Canadians don’t hesitate to stitch a maple leaf to our backpacks when we travel abroad or to cheer when “O Canada” plays at the Olympics medal ceremonies. It shows we all have a deep, shared pride and sense of our place in the world. And, why not? As a country, Canada routinely places near the top of most lists of the best place to live; this includes indices that trumpet us as a model democracy. Yet, according to the 2019 Americas Barometer, Canadians’ sense of pride in their system of government has taken a hit over the past decade or so, dropping from 63% in 2006 to 39% today. In a 2019 SFU Centre for Dialogue survey, just a third of Canadians said they trusted elected officials in this country; another 68% felt their representatives didn’t really care what ordinary Canadians like them thought. Hardly a ringing endorsement of a well-functioning democracy.   

How did we get here, and more importantly, what is needed to bring the demos back into democracy? Without the “stamp of approval” from Canadians that their democracy is delivering the goods for citizens, our democracy is at great risk. While strong democratic institutions are critical to the health of our democracy, they are only as strong as the people who believe in them.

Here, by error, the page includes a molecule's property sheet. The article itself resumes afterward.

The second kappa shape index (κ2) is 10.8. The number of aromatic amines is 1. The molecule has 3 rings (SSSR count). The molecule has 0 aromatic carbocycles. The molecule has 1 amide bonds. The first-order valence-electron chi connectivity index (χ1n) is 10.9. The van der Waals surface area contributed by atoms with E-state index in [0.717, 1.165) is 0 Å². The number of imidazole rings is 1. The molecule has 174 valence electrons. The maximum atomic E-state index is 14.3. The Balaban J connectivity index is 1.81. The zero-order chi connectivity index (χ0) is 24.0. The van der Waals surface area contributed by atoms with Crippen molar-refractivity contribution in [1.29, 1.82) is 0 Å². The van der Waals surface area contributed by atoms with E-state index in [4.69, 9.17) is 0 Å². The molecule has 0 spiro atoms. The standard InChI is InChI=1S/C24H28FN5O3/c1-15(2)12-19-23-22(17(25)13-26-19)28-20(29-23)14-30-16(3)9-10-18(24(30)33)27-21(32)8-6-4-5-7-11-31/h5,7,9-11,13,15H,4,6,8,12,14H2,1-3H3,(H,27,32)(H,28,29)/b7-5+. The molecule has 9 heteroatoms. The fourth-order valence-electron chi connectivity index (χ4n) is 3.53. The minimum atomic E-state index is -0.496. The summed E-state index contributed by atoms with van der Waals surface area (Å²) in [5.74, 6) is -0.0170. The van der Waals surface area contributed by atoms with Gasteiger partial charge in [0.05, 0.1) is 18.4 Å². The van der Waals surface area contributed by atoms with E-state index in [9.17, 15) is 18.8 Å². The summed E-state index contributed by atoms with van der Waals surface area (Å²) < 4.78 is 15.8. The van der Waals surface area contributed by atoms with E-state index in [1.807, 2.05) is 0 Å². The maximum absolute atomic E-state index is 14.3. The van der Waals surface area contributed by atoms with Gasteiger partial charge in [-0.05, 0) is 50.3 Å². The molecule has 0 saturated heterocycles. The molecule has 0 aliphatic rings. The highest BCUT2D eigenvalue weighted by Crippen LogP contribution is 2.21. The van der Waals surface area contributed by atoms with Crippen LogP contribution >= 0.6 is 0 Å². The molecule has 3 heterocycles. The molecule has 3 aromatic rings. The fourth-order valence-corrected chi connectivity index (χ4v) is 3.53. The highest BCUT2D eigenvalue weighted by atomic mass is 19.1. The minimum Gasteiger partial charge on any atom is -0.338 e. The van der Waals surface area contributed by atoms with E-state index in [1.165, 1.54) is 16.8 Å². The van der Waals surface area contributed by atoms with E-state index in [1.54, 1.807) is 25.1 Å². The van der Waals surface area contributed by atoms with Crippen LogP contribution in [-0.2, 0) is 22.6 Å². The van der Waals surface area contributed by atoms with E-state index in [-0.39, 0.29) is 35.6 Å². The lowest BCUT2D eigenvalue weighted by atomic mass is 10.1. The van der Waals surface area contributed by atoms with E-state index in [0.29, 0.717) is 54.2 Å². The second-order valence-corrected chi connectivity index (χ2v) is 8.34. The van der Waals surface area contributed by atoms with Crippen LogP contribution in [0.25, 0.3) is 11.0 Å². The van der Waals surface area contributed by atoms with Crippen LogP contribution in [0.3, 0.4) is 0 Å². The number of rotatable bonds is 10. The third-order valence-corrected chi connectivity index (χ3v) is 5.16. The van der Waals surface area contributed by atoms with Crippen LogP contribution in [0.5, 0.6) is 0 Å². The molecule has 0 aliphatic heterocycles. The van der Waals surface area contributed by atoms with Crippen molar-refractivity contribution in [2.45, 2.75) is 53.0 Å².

Shauna Sylvester is the Executive Director of Simon Fraser University’s Morris J. Wosk Centre for Dialogue and Co-Founder and Senior Advisor of SFU Public Square. Shauna is a skilled facilitator, social entrepreneur and commentator on international issues. She has led several dialogues on density, business development, transportation and energy and she served as the lead facilitator for the Mayor’s Task Force on Affordable Housing in Vancouver. Prior to leading SFU Public Square and Carbon Talks, Shauna served as the Founding Executive Director of Canada’s World—a national citizen engagement initiative on foreign policy. In addition to her international work, Shauna is involved in her community. She is a current board member of Mountain Equipment Cooperative and has served on the boards of Vancity Credit Union, Vancity Capital, the Voluntary Sector Initiative, the BC Assessment Authority and numerous non-profit organizations. In 2010, Shauna was recognized by The Simons Foundation as a Peace Leader. In 2003, she was named one of Canada’s Top 40 Under 40 in the Globe and Mail after receiving a similar award from Business in Vancouver Magazine in 2000.